(Inherited from MulticlassClassifierBaseTInput.)
Public methodToString
Returns a string that represents the current object.
(Inherited from Object.)
Public methodTransform(TInput)
Applies the transformation to an input, producing an associated output.
(Inherited from ClassifierBaseTInput, TClasses.)
Public methodTransform(TInput)
Applies the transformation to a set of input vectors, producing an associated set of output vectors.
(Inherited from TransformBaseTInput, TOutput.)
Public methodTransform(TInput, TClasses)
Applies the transformation to an input, producing an associated output.
(Inherited from ClassifierBaseTInput, TClasses.)
Public methodTransform(TInput, Boolean)
Applies the transformation to an input, producing an associated output.
(Inherited from MulticlassClassifierBaseTInput.)
Public methodTransform(TInput, Double)
Applies the transformation to an input, producing an associated output.
(Inherited from MulticlassClassifierBaseTInput.)
Public methodTransform(TInput, Int32)
Applies the transformation to an input, producing an associated output.
(Inherited from MulticlassClassifierBaseTInput.)
Public methodTransform(TInput, Boolean)
Applies the transformation to an input, producing an associated output.
(Inherited from MulticlassClassifierBaseTInput.)
Public methodTransform(TInput, Double)
Applies the transformation to an input, producing an associated output.
(Inherited from MulticlassClassifierBaseTInput.)
Public methodTransform(TInput, Double)
Applies the transformation to an input, producing an associated output.
(Inherited from MulticlassClassifierBaseTInput.)
Public methodTransform(TInput, Int32)
Applies the transformation to an input, producing an associated output.
(Inherited from MulticlassClassifierBaseTInput.)
Top
Extension Methods
  NameDescription
Public Extension MethodHasMethod
Checks whether an object implements a method with the given name.
(Defined by ExtensionMethods.)
Public Extension MethodIsEqual
Compares two objects for equality, performing an elementwise comparison if the elements are vectors or matrices.
(Defined by Matrix.)
Public Extension MethodToTOverloaded.
Converts an object into another type, irrespective of whether the conversion can be done at compile time or not. This can be used to convert generic types to numeric types during runtime.
(Defined by ExtensionMethods.)
Public Extension MethodToTOverloaded.
Converts an object into another type, irrespective of whether the conversion can be done at compile time or not. This can be used to convert generic types to numeric types during runtime.
(Defined by Matrix.)
Top
Remarks

Conditional random fields (CRFs) are a class of statistical modeling method often applied in pattern recognition and machine learning, where they are used for structured prediction. Whereas an ordinary classifier predicts a label for a single sample without regard to "neighboring" samples, a CRF can take context into account; e.g., the linear chain CRF popular in natural language processing predicts sequences of labels for sequences of input samples.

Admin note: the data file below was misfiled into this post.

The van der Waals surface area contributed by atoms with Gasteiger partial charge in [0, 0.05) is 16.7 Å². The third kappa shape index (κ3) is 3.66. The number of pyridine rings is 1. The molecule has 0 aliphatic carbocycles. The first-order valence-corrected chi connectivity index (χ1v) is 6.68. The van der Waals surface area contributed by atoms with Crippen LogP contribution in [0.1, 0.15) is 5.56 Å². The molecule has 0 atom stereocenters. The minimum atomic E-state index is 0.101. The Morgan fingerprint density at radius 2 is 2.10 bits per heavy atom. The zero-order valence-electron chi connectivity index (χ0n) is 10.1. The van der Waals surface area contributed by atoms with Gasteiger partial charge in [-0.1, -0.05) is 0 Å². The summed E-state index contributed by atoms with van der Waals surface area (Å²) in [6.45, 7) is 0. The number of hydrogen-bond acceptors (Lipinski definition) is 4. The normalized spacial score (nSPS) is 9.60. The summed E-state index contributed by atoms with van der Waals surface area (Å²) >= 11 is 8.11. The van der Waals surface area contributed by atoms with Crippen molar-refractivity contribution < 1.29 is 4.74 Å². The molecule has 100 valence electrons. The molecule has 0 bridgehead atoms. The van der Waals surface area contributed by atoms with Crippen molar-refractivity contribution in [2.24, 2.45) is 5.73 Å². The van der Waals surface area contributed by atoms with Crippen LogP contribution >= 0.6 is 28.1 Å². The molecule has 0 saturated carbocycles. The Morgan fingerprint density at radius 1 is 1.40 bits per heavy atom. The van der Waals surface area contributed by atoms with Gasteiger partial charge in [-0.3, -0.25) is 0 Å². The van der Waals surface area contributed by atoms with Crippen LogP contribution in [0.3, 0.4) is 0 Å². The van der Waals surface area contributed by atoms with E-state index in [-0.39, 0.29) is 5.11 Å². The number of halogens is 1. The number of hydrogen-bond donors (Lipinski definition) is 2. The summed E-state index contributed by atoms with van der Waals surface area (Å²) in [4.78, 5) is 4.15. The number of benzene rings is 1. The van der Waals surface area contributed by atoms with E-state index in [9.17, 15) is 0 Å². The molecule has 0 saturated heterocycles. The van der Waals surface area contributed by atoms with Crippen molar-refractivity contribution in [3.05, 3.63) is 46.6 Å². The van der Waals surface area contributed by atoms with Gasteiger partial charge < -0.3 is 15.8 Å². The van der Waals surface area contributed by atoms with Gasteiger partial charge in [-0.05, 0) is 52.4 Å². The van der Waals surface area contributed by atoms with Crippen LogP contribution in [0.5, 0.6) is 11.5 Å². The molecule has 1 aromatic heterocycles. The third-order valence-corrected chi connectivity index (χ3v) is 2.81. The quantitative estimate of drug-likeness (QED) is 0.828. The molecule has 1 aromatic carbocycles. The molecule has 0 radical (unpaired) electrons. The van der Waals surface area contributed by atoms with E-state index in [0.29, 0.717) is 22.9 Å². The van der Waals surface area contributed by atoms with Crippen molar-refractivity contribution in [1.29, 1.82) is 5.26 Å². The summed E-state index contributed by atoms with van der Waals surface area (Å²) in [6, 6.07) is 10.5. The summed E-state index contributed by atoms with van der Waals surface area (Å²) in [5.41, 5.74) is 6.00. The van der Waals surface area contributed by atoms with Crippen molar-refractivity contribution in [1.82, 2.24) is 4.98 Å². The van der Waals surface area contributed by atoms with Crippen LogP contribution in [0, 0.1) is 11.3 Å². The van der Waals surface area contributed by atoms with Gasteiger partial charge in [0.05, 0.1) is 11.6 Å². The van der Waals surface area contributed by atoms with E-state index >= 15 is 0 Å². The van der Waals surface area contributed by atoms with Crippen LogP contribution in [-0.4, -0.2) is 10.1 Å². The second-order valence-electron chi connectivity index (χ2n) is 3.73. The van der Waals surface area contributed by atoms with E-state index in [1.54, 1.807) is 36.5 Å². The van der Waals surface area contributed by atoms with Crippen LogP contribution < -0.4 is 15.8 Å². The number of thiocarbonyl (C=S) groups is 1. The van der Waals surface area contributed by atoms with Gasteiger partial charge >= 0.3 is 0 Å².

While Conditional Random Fields can be seen as a generalization of Markov models, Hidden Conditional Random Fields can be seen as a generalization of Hidden Markov Model Classifiers. The (linear-chain) Conditional Random Field is the discriminative counterpart of the Markov model. An observable Markov Model assumes the sequences of states y to be visible, rather than hidden. Thus they can be used in a different set of problems than the hidden Markov models. Those models are often used for sequence component labeling, also known as part-of-sequence tagging. After a model has been trained, they are mostly used to tag parts of a sequence using the Viterbi algorithm. This is very handy to perform, for example, classification of parts of a speech utterance, such as classifying phonemes inside an audio signal.

References:

Examples

In this example, we will create a sequence classifier using a hidden Markov classifier. Afterwards, we will transform this Markov classifier into an equivalent Hidden Conditional Random Field by choosing a suitable feature function.

// Let's say we would like to do a very simple mechanism for
// gesture recognition. In this example, we will be trying to
// create a classifier that can distinguish between the words
// "hello", "car", and "wardrobe". 

// Let's say we decided to acquire some data, and we asked some
// people to perform those words in front of a Kinect camera, and,
// using Microsoft's SDK, we were able to captured the x and y
// coordinates of each hand while the word was being performed.

// Let's say we decided to represent our frames as:
// 
//    double[] frame = { leftHandX, leftHandY, rightHandX, rightHandY };
// 
// Since we captured words, this means we captured sequences of
// frames as we described above. Let's write some of those as